For hundreds of years, the United States Mint has produced commemoratives known as national medals—not legal-tender coins, but coin-like items of special significance. These serve as tributes to great Americans, souvenirs of important places, mementos of solemn occasions and events, and celebrations of anniversaries, accomplishments, and milestones.
One category of these commemoratives is a series of Presidential medals. The Mint describes them:
A detailed likeness of America’s Commanders-in-Chief appears on the keepsakes’ obverse, while the reverse design either harkens back to the series’ origin as peace medals during the colonial era or includes a quote from the featured President.
The tradition of Presidential medals started in 1801, with the above-mentioned “Peace medals.” These were large silver medallions bearing a portrait of the president and, on the back, symbols of friendship and accord. They were given as official diplomatic gifts to American Indian leaders on the nation’s frontiers. Meriwether Lewis and William Clark carried a large supply of such silver medals, featuring a bust of Thomas Jefferson, on their 1804–1806 expedition to the Pacific coast.
In the 1860s, the medals shifted away from their diplomatic purpose, and their designs focused on commemorating the presidents rather than promoting peace between the federal and Native governments.
Today Presidential medals are minted in bronze for sale to the public. Since 2018 they’ve also been offered in .999 fine silver.
One of the most popular medals of this grand series is that of a famous son of Kentucky: Abraham Lincoln. The Great Emancipator’s presidential medal was designed by Mint artist George T. Morgan and first struck in 1886. Historian R.W. Julian has called Morgan’s portrait of Lincoln “one of the finest artistic efforts ever struck at the U.S. Mint.” Numismatist Fred Reed, in Abraham Lincoln: The Image of His Greatness, wrote that “the details of Morgan’s efforts are apparent to all.”
The reverse, also originally designed by Morgan, shows a wreath of oak and laurel within a perimeter of pearls. Inside the wreath, a serpent holds its own tail in its mouth—an ancient Egyptian symbol of eternity and immortality. The medal’s inscriptions give Lincoln’s dates of inauguration and APRIL 14, 1865, marking his assassination.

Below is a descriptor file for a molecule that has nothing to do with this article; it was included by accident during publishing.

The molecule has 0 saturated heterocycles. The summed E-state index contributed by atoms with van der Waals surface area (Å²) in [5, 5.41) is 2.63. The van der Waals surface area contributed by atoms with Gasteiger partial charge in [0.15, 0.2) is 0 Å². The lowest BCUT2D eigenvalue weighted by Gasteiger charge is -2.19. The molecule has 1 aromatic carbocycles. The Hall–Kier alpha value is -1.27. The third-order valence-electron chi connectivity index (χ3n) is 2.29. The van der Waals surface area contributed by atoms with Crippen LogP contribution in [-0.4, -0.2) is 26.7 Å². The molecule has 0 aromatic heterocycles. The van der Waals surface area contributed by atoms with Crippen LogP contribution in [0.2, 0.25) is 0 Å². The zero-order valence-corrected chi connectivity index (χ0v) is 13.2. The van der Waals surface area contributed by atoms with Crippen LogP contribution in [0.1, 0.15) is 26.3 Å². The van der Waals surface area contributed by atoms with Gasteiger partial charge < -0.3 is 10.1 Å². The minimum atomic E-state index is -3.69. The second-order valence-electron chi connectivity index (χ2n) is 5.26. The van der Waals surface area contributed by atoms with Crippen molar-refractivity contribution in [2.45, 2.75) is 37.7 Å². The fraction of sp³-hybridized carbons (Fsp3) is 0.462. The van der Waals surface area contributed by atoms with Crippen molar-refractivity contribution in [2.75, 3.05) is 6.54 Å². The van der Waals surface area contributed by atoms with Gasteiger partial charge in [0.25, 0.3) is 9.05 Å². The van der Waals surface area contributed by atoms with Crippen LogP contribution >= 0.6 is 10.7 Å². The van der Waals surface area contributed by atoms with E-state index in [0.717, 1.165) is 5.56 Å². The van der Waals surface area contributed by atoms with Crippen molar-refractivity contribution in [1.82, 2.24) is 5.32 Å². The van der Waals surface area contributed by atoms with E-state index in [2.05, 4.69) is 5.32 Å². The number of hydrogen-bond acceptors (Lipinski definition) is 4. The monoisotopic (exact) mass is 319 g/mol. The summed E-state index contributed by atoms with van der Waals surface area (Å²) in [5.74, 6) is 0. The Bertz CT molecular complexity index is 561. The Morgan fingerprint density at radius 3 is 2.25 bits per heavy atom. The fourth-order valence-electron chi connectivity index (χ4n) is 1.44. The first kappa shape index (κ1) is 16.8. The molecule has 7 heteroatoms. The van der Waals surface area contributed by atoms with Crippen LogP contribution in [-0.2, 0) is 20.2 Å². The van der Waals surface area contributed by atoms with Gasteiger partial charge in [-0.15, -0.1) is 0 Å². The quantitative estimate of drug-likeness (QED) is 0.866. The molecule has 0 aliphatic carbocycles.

For a flowery description of the reverse design, we can turn to Dr. Cornelius Vermeule, writing in Numismatic Art in America:
For the wreath of the reverse, Morgan went back to the civic crowns of imperial Rome, producing a combination of tightly bound oak and laurel worthy of the golden crowns borne in procession in the small frieze on the Arch of Trajan at Beneventum, a triumphal monument of the early second century A.D.
If you want to add an example of this impressive medal to your Kentucky collection, or display it as a standalone objet d’art, you have many sources. A vintage piece can cost several hundred dollars. A modern version, struck in bronze (90 percent copper and 10 percent nickel) and a hefty three inches in diameter, will cost $160 if ordered directly from the United States Mint. However, you can search eBay and often find older three-inch bronzes (struck within the past 50 years or so) for around $40 (yes, one-quarter of the current Mint price), or even cheaper if you’re lucky. The medals sometimes show up at flea markets and yard sales. And your local coin shop might have one in inventory.
A smaller version, the size of an old-fashioned dollar coin (1.5 inches), can be yours for $20 directly from the Mint.
The bronze medals are visually attractive, but maybe fine silver is more to your liking. The Mint’s modern one-ounce silver version of the Lincoln Presidential medal is scheduled to be released this year. Without doubt, it will rival (or even exceed) the best-selling George Washington silver medal—collectors have purchased more than 32,000 of that issue. Washington and Lincoln are always at the top of lists of the best, greatest, and most beloved American presidents.
To sign up for a reminder and stay up-to-date on the silver Presidential medals, so you don’t miss out when the Abraham Lincoln medal goes on sale, visit the U.S. Mint’s online catalog.
An important note about helping Kentucky after the recent floods: Last week, the Honorable Order of Kentucky Colonels’ Board of Trustees committed $1 million to emergency relief and rebuilding efforts across flood-ravaged eastern Kentucky. General Gary Boschert, Board of Trustees chair, said, “We learned, from our recent experiences with partners in western Kentucky tornado relief, that recovery is a long-term commitment, and we will ensure that one hundred percent of contributions toward flood relief will be given to thoroughly vetted nonprofits providing assistance to the citizens and communities of eastern Kentucky.” If you’d like to help the Honorable Order’s relief efforts, you can contribute securely online or mail your contribution to The Honorable Order of Kentucky Colonels, 943 South First Street, Louisville, KY 40203 (please note “Eastern Kentucky Flood Relief” on your check’s memo line).
Dennis Tucker is the publisher of Whitman Publishing, a leading producer of books, storage and display supplies, and other resources for collectors and hobbyists. He was commissioned a Kentucky Colonel in March 2021 for his career in book publishing and his promotion of the Commonwealth’s status as an important subject in numismatics. His column “From the Colonel’s Desk” explores the Bluegrass State’s rich connections to American coins, tokens, medals, paper money, private currency, and related artifacts. To read more, visit the “From the Colonel’s Desk” archives.